Scenes for Survival, the ongoing digital project created by the National Theatre of Scotland, continues to entertain audiences with new weekly releases across BBC and National Theatre of Scotland online platforms.
The project is being delivered by the National Theatre of Scotland in association with BBC Scotland, Screen Scotland, BBC Arts’ Culture in Quarantine project, and Scotland’s leading theatre venues and companies, with support from Hopscotch Films, and sees a host of Scottish performers, writers, and directors creating short pieces of digital theatre remotely from their personal spaces of isolation, with films released online for audiences to enjoy for free.
The latest Scenes for Survival releases for the week of 03 August will include the first part of Out of the Woods, a hilarious and sinister new three-episode short starring Alan Cumming. Written by Johnny McKnight and directed by Andrew Panton, Out of the Woods stars Cumming as a father struggling to find his way through the woods on the way to pick up his daughter from her other dad, before his real intentions slowly become clear.
The short series was filmed entirely by Cumming in woodland near his home in the Catskills mountain range in New York State. The first episode will be released online at 9pm on Mon 03 August, while the following two episodes will be released on Mon 10 and Mon 17 August respectively. Out of the Woods is produced in association with Dundee Rep Theatre.
The other two Scenes for Survival releases for the week will include Alone Part 2 on Wed 05 Aug, a warm-hearted follow up to comedian Janey Godley’s original Scenes for Survival film Alone, and Dirlo – Am Fear Maireann / Dirlo – The Survivor on 07 Aug, a new Gaelic-language short from writer Iain Macrae.
Alone Part 2 reunites Godley and director Caitlin Skinner, and once again stars Godley as long-suffering housewife Betty, now freed from the influence of her controlling husband and able to reach out to her son Stephen, played by Jack Lowden, as the two are finally able to plan their futures. The piece was created following the overwhelming positive response to the first film, and has been partly inspired by audience feedback asking for a follow-up to Betty’s story.
Dirlo – Am Fear Maireann / Dirlo – The Survivor is a new short from writer Iain Macrae, directed by Liz Caruthers, and starring Daibhidh Walker as an isolated shepherd working on a remote Hebridean island who comes into conflict with his only companion. It is the first Scenes for Survival film performed entirely in Gaelic, and is produced in association with Theatre Gu Leòr.
BBC iPlayer releases and BBC Scotland broadcasts
Out of the Woods will also be one of the first Scenes for Survival shorts made available to audiences through the BBC iPlayer in August. The first episode will appear on the platform from 03 August alongside a selection of other pieces from the project, including exclusive Ian Rankin short Rebus: The Lockdown Blues, starring Brian Cox as the legendary Edinburgh cop; Janey Godley’s darkly-comic lockdown short Alone; and Joseph Knight, an extract from May Sumbwanyambe’s forthcoming play Enough of Him starring Patrick Martins and Emma King, based on the true story of Joseph Knight, an African man brought to Scotland as a slave in the 18th century who eventually sued for his freedom.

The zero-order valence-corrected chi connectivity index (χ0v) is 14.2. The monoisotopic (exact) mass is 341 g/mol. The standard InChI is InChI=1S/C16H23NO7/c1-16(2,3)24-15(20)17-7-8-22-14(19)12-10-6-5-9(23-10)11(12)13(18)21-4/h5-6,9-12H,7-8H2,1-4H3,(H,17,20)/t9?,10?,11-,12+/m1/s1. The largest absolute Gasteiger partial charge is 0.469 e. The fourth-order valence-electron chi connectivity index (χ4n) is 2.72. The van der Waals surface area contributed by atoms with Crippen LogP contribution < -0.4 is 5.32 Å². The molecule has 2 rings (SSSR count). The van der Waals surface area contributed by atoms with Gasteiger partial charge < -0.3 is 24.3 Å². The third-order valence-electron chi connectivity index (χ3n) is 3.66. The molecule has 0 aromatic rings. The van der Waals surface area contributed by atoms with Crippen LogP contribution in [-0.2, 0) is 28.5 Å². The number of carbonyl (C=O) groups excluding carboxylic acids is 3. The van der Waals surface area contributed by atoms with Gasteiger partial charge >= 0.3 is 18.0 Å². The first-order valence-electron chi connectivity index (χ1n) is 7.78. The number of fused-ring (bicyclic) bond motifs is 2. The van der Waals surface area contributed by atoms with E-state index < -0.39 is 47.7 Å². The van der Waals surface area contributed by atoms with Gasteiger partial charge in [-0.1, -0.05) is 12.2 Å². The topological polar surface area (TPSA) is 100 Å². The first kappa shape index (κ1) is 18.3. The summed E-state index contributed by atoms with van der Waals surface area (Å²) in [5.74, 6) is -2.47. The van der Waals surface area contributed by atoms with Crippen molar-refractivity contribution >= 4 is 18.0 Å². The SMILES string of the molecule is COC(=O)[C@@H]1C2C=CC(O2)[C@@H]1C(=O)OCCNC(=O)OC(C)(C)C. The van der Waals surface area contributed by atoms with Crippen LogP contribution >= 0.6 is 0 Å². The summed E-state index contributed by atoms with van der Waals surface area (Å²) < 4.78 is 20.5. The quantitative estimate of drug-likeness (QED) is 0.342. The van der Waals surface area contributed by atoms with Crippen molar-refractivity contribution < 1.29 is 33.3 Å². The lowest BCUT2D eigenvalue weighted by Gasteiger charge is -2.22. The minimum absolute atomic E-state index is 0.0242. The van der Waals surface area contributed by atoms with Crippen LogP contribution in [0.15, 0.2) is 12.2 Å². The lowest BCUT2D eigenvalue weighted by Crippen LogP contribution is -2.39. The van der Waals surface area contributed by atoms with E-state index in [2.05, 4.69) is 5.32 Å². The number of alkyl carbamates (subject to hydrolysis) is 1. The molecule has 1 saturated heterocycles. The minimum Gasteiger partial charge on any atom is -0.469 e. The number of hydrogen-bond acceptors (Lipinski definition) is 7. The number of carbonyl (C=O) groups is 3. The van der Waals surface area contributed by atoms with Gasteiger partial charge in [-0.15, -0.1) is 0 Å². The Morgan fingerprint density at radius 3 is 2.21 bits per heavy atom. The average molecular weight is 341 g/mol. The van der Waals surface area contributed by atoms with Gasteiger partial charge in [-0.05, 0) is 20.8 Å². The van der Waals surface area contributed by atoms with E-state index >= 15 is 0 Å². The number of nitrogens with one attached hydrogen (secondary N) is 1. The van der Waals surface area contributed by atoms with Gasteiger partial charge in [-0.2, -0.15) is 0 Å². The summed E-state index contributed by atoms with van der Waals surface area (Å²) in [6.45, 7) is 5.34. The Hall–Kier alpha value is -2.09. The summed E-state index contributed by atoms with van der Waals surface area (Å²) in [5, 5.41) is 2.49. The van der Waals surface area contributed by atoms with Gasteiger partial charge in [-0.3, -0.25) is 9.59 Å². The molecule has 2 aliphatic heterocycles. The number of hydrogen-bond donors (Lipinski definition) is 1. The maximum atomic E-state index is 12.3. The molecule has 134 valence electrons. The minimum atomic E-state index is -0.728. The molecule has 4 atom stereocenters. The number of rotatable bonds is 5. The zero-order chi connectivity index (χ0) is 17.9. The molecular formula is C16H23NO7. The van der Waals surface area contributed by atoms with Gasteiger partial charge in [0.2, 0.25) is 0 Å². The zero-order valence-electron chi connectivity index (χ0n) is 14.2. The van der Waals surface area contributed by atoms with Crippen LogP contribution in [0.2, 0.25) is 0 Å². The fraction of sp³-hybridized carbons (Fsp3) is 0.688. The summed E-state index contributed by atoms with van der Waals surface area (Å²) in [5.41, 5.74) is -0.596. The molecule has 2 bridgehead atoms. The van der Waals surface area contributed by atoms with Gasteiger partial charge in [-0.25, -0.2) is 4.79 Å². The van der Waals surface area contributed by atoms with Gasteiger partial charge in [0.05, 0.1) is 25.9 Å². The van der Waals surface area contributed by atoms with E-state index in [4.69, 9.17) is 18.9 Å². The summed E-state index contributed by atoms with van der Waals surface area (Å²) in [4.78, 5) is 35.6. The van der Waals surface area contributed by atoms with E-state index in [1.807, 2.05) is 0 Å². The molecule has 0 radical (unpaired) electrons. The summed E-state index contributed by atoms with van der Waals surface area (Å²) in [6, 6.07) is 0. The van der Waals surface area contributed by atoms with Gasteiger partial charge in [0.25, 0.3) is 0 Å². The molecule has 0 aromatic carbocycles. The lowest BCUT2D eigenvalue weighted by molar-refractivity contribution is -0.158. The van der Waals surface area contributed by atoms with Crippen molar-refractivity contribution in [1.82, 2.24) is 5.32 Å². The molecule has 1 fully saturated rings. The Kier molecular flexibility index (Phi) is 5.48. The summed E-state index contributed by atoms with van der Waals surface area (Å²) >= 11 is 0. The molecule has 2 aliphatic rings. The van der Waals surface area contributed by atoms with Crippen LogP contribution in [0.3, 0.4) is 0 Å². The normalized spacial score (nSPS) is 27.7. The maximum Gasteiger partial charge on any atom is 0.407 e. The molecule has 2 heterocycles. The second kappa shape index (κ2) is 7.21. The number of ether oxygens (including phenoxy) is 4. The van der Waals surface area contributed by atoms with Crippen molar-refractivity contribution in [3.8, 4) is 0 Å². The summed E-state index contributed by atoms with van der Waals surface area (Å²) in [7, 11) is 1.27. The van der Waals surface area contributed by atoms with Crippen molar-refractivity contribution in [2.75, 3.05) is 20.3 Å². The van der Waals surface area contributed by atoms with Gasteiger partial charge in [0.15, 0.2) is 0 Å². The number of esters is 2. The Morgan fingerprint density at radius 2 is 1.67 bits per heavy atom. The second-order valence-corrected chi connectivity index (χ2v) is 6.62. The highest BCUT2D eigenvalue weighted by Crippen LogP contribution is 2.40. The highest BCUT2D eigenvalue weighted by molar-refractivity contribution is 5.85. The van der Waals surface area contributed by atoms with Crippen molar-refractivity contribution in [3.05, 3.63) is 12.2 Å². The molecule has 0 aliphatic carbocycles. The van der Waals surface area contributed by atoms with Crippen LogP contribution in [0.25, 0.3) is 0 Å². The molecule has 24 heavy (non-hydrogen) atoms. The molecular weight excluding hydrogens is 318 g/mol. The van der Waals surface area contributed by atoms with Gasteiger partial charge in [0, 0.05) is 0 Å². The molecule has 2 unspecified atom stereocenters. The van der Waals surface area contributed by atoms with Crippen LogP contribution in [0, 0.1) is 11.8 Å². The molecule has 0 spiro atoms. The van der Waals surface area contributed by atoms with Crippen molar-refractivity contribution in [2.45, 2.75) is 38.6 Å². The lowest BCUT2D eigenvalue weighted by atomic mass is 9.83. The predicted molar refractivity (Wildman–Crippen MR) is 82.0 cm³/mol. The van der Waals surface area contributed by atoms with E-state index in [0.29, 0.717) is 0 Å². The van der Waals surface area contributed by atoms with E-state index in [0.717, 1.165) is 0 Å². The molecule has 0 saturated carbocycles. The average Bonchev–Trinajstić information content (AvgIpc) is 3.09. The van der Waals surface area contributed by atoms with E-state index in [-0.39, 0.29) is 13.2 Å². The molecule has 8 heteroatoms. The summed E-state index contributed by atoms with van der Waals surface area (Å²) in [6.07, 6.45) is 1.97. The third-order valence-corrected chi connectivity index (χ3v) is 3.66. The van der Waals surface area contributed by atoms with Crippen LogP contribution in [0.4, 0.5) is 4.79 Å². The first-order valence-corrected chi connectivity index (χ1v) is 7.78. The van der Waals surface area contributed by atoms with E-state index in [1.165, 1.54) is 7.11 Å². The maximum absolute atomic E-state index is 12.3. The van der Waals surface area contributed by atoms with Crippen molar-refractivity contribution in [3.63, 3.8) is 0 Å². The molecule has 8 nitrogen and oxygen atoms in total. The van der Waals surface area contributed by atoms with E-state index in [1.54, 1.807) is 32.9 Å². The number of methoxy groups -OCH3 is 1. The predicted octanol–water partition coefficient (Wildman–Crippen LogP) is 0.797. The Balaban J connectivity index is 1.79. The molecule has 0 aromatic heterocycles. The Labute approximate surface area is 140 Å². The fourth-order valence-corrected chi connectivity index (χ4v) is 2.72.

Other pieces appearing on the iPlayer later in August will include A Mug’s Game, a sobering reflection on the legacy of asbestos poisoning in the Glasgow shipyards featuring Jonathan Watson, taken from Frances Poet’s play Fibres; The Banshee, a haunting comedy short from writer/director Greg Hemphill performed by Julie Wilson Nimmo; and The Domestic, a powerful tribute to the kindness of hospital staff starring Kristi MacDonald and written by Uma Nada Rajah, who has herself been working as an NHS staff nurse during the outbreak.
Further selections of Scenes for Survival shorts will be made available on the iPlayer every week through August, with 25 in total appearing on the service. Full details will be announced at a later date.
Next month will also see a selection of Scenes for Survival releases broadcast on the BBC Scotland channel for the first time, with three standalone Scenes for Survival films set to be screened on the channel in the coming weeks:
Larchview, written by Rob Drummond and featuring Mark Bonnar as a fictional government adviser coming to terms with his own major breach of the lockdown rules when he secretly visited a care home; Fatbaws, written by Douglas Maxwell, and starring Peter Mullan in a surreal and comic drama about a man in conflict with his garden birds after he changes the food in their bird-feeder; and First Things, written by Val McDermid and starring Elaine C. Smith as a big-hearted DJ on Radio Scotia trying to keep everyone’s spirits up during lockdown.
A three-part compilation of selected films from the project will also be broadcast on the BBC Scotland channel in August. Full details for these broadcasts will be announced.
The Longest Summer– single release
Written by Noisemaker (Scott Gilmour & Claire McKenzie) and directed by Jemima Levick, The Longest Summer sees Richard Rankin star in a lyrical, life-affirming musical journey through childhood and hardship during the current crisis, celebrating the beautiful things that the world still has to offer.
The film was first released online on Monday 27 July. Now the uplifting central song in the short film, sung by Rankin, is to be released as a standalone single. The track will be available through all major digital music distribution outlets from Tuesday 04 August.
All proceeds from the single will be donated to the Scenes for Survival Hardship Fund, which has been set up to support artists and those in the theatre industry who have been hardest hit financially by the current crisis.
Richard Rankin said: